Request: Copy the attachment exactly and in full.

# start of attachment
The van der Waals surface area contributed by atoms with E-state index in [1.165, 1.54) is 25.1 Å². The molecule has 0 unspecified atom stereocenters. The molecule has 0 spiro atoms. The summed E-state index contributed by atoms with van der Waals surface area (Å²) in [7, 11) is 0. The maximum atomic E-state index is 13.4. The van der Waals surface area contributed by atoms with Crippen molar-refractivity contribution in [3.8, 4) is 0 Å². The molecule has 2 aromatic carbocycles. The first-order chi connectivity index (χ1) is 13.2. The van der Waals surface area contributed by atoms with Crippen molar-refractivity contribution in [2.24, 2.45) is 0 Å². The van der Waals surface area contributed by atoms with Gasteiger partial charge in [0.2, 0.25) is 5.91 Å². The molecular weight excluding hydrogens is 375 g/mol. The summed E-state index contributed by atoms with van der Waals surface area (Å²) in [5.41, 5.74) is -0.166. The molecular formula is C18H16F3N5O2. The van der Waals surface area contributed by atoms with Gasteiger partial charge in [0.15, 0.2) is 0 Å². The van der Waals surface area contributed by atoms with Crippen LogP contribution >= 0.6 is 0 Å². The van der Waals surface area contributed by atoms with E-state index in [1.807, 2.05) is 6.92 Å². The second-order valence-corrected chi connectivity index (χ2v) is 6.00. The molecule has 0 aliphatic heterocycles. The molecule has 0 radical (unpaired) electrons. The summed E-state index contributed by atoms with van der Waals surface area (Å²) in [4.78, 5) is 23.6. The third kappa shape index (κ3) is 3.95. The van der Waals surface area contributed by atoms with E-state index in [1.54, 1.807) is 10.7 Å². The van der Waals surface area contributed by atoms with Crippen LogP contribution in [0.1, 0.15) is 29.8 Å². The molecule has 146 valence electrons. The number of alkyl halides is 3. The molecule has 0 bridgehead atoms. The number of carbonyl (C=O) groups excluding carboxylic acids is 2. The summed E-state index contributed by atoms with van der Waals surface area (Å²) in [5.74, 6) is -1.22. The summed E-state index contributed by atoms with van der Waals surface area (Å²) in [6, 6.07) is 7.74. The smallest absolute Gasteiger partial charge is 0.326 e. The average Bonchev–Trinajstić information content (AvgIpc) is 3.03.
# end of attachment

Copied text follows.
The van der Waals surface area contributed by atoms with E-state index in [1.165, 1.54) is 25.1 Å². The molecule has 0 unspecified atom stereocenters. The molecule has 0 spiro atoms. The summed E-state index contributed by atoms with van der Waals surface area (Å²) in [7, 11) is 0. The maximum atomic E-state index is 13.4. The van der Waals surface area contributed by atoms with Crippen molar-refractivity contribution in [3.8, 4) is 0 Å². The molecule has 2 aromatic carbocycles. The first-order chi connectivity index (χ1) is 13.2. The van der Waals surface area contributed by atoms with Crippen molar-refractivity contribution in [2.24, 2.45) is 0 Å². The van der Waals surface area contributed by atoms with Gasteiger partial charge in [0.2, 0.25) is 5.91 Å². The molecular weight excluding hydrogens is 375 g/mol. The summed E-state index contributed by atoms with van der Waals surface area (Å²) in [5.41, 5.74) is -0.166. The molecular formula is C18H16F3N5O2. The van der Waals surface area contributed by atoms with Gasteiger partial charge in [0.15, 0.2) is 0 Å². The van der Waals surface area contributed by atoms with Crippen LogP contribution >= 0.6 is 0 Å². The van der Waals surface area contributed by atoms with E-state index in [1.807, 2.05) is 6.92 Å². The second-order valence-corrected chi connectivity index (χ2v) is 6.00. The molecule has 0 aliphatic heterocycles. The molecule has 0 radical (unpaired) electrons. The summed E-state index contributed by atoms with van der Waals surface area (Å²) in [4.78, 5) is 23.6. The third kappa shape index (κ3) is 3.95. The van der Waals surface area contributed by atoms with E-state index in [1.54, 1.807) is 10.7 Å². The van der Waals surface area contributed by atoms with Crippen LogP contribution in [0.1, 0.15) is 29.8 Å². The molecule has 146 valence electrons. The number of alkyl halides is 3. The molecule has 0 bridgehead atoms. The number of carbonyl (C=O) groups excluding carboxylic acids is 2. The summed E-state index contributed by atoms with van der Waals surface area (Å²) in [5.74, 6) is -1.22. The summed E-state index contributed by atoms with van der Waals surface area (Å²) in [6, 6.07) is 7.74. The smallest absolute Gasteiger partial charge is 0.326 e. The average Bonchev–Trinajstić information content (AvgIpc) is 3.03.